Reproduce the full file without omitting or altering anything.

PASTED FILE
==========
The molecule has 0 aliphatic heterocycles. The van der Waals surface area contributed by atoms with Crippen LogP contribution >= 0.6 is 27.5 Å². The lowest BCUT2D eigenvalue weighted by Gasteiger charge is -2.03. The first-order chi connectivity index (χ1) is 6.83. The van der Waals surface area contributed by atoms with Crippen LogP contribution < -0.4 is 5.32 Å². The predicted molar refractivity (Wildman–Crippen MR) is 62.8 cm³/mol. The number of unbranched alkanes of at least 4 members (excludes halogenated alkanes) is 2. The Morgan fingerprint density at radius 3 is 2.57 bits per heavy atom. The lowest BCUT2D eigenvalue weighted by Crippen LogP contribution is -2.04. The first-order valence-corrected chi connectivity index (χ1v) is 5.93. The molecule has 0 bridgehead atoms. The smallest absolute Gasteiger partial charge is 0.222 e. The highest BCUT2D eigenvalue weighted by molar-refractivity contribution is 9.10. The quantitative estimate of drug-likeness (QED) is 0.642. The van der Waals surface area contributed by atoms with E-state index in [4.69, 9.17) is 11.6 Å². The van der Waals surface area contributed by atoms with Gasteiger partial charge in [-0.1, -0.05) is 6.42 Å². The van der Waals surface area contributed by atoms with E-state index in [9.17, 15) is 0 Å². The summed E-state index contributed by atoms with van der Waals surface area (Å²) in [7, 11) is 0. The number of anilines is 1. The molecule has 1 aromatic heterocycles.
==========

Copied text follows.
The molecule has 0 aliphatic heterocycles. The van der Waals surface area contributed by atoms with Crippen LogP contribution >= 0.6 is 27.5 Å². The lowest BCUT2D eigenvalue weighted by Gasteiger charge is -2.03. The first-order chi connectivity index (χ1) is 6.83. The van der Waals surface area contributed by atoms with Crippen LogP contribution < -0.4 is 5.32 Å². The predicted molar refractivity (Wildman–Crippen MR) is 62.8 cm³/mol. The number of unbranched alkanes of at least 4 members (excludes halogenated alkanes) is 2. The Morgan fingerprint density at radius 3 is 2.57 bits per heavy atom. The lowest BCUT2D eigenvalue weighted by Crippen LogP contribution is -2.04. The first-order valence-corrected chi connectivity index (χ1v) is 5.93. The molecule has 0 bridgehead atoms. The smallest absolute Gasteiger partial charge is 0.222 e. The highest BCUT2D eigenvalue weighted by molar-refractivity contribution is 9.10. The quantitative estimate of drug-likeness (QED) is 0.642. The van der Waals surface area contributed by atoms with E-state index in [4.69, 9.17) is 11.6 Å². The van der Waals surface area contributed by atoms with Gasteiger partial charge in [-0.1, -0.05) is 6.42 Å². The van der Waals surface area contributed by atoms with E-state index in [9.17, 15) is 0 Å². The summed E-state index contributed by atoms with van der Waals surface area (Å²) in [7, 11) is 0. The number of anilines is 1. The molecule has 1 aromatic heterocycles.